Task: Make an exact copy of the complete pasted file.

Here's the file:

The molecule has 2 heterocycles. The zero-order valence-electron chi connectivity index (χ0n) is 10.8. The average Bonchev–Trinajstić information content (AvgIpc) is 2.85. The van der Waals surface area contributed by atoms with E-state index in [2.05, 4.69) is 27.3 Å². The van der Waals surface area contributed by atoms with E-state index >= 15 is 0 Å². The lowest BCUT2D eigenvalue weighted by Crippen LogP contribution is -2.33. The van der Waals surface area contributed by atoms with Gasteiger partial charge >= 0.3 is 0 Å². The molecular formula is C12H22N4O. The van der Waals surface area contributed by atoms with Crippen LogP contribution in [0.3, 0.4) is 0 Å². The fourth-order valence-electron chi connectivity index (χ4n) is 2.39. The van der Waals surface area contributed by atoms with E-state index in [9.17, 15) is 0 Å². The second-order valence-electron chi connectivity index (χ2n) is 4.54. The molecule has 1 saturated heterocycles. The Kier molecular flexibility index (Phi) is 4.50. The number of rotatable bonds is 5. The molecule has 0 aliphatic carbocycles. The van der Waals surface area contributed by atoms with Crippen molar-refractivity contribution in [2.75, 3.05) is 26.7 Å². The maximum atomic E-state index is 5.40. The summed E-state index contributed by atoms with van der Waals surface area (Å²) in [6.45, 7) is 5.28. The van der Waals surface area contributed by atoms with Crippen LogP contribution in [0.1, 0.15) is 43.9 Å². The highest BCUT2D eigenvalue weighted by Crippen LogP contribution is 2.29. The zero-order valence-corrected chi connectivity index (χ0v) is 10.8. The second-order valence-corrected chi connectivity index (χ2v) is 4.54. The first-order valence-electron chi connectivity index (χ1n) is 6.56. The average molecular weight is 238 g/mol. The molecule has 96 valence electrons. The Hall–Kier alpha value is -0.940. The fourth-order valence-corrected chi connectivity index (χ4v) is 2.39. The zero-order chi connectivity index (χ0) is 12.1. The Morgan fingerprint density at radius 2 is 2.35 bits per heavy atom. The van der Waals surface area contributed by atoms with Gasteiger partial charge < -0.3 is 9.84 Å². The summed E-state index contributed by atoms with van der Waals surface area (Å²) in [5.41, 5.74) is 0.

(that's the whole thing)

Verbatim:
The molecule has 2 heterocycles. The zero-order valence-electron chi connectivity index (χ0n) is 10.8. The average Bonchev–Trinajstić information content (AvgIpc) is 2.85. The van der Waals surface area contributed by atoms with E-state index in [2.05, 4.69) is 27.3 Å². The van der Waals surface area contributed by atoms with E-state index >= 15 is 0 Å². The lowest BCUT2D eigenvalue weighted by Crippen LogP contribution is -2.33. The van der Waals surface area contributed by atoms with Gasteiger partial charge >= 0.3 is 0 Å². The molecular formula is C12H22N4O. The van der Waals surface area contributed by atoms with Crippen LogP contribution in [0.3, 0.4) is 0 Å². The fourth-order valence-electron chi connectivity index (χ4n) is 2.39. The van der Waals surface area contributed by atoms with E-state index in [9.17, 15) is 0 Å². The second-order valence-electron chi connectivity index (χ2n) is 4.54. The molecule has 1 saturated heterocycles. The Kier molecular flexibility index (Phi) is 4.50. The number of rotatable bonds is 5. The molecule has 0 aliphatic carbocycles. The van der Waals surface area contributed by atoms with Crippen molar-refractivity contribution in [2.75, 3.05) is 26.7 Å². The maximum atomic E-state index is 5.40. The summed E-state index contributed by atoms with van der Waals surface area (Å²) in [6.45, 7) is 5.28. The van der Waals surface area contributed by atoms with Crippen LogP contribution in [0.1, 0.15) is 43.9 Å². The highest BCUT2D eigenvalue weighted by Crippen LogP contribution is 2.29. The zero-order valence-corrected chi connectivity index (χ0v) is 10.8. The second-order valence-corrected chi connectivity index (χ2v) is 4.54. The first-order valence-electron chi connectivity index (χ1n) is 6.56. The average molecular weight is 238 g/mol. The molecule has 96 valence electrons. The Hall–Kier alpha value is -0.940. The fourth-order valence-corrected chi connectivity index (χ4v) is 2.39. The zero-order chi connectivity index (χ0) is 12.1. The Morgan fingerprint density at radius 2 is 2.35 bits per heavy atom. The van der Waals surface area contributed by atoms with Gasteiger partial charge < -0.3 is 9.84 Å². The summed E-state index contributed by atoms with van der Waals surface area (Å²) in [5.41, 5.74) is 0.